The Healing Art of Song: Mermaid & Siren Fairytale Motifs
The healing power of a song, sound or voice rises from a sensorial realm which exists much closer to mythic dimensions of the unconscious or archetypal depths.
The movement, rhythm, and breath of sound, sends information beyond intellect or reason alone. Because it is experienced as a bodily dimension of language, according to Jungian analyst Marion Woodman, it is not to be understood consciously, but to be felt, to be touched as an intuitive force seeking connection with the world-- both body and soul.
As we make contact with the psychic realms through our voice, we are united with its ineffable power, and we are capable of sharing our soul songs as restorative medicine for the Earth and for all. This may take the form of actual music or songwriting, or it could be a metaphor for greater service to the unique callings or gifts we wish to offer humanity. To be clear, when I say voice, I am not only referring to our physical voice, but to the poetic tongue that speaks to us in stories, fairy tales and mythology around the world.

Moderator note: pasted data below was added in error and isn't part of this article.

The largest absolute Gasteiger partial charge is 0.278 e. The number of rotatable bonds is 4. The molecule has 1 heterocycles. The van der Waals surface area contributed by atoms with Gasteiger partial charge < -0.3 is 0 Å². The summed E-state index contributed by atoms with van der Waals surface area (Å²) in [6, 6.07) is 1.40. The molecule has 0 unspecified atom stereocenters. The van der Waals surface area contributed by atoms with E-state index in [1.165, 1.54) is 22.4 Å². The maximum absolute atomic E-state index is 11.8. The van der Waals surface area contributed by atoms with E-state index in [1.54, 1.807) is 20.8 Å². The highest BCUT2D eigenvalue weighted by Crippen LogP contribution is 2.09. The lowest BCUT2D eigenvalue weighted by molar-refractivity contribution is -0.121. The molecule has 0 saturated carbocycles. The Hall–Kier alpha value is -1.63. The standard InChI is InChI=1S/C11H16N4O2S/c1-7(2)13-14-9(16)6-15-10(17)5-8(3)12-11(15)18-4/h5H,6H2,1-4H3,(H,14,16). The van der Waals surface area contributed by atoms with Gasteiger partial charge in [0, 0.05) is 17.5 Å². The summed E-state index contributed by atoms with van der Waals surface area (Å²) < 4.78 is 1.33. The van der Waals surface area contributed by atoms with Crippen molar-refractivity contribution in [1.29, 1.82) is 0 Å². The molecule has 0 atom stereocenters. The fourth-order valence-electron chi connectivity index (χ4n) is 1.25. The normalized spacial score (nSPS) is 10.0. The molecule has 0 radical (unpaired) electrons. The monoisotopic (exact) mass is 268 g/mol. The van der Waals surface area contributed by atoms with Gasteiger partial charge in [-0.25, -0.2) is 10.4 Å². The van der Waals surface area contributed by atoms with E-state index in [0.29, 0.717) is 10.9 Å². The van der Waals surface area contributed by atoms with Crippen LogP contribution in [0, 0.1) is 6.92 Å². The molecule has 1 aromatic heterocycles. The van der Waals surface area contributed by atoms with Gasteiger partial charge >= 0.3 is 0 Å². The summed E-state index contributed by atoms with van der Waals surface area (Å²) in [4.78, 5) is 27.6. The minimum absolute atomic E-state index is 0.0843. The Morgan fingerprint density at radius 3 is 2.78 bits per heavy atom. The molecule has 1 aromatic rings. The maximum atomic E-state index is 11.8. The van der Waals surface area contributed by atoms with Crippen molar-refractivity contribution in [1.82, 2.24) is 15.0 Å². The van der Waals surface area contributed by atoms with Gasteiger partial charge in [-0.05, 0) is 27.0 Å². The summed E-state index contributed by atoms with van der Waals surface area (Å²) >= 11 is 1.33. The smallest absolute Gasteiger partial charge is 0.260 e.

Western culture has lost touch with the experience of sound and the imaginal, we are overly intellectualized in our pursuit of music and the arts, and so often miss the profound meaning hidden within them. How many of us believe our voice sounds “ugly”? How many of us think we need to be trained in order to sing for others? This is not true. Our voices channel deep psychic energy and are uniquely designed to connect our souls with the rhythmic movement of breath and body.
So what exactly happens when we allow this process to occur? Why should we allow the sound of our voice to move through us? A subtle field of awareness begins to travel back into the mythic realms. At this level, our true Self can communicate with us beyond reason. The initiatory energies we receive in dreams and visions reflect our essence as a whole, and like a seed beginning to sprout, we sense ourselves being expressed. We allow the language of waking archetypes to teach and transform us, rather than make ourselves fit into preconceived ideas polluted by the over-culture, previous generations, or our families of origin.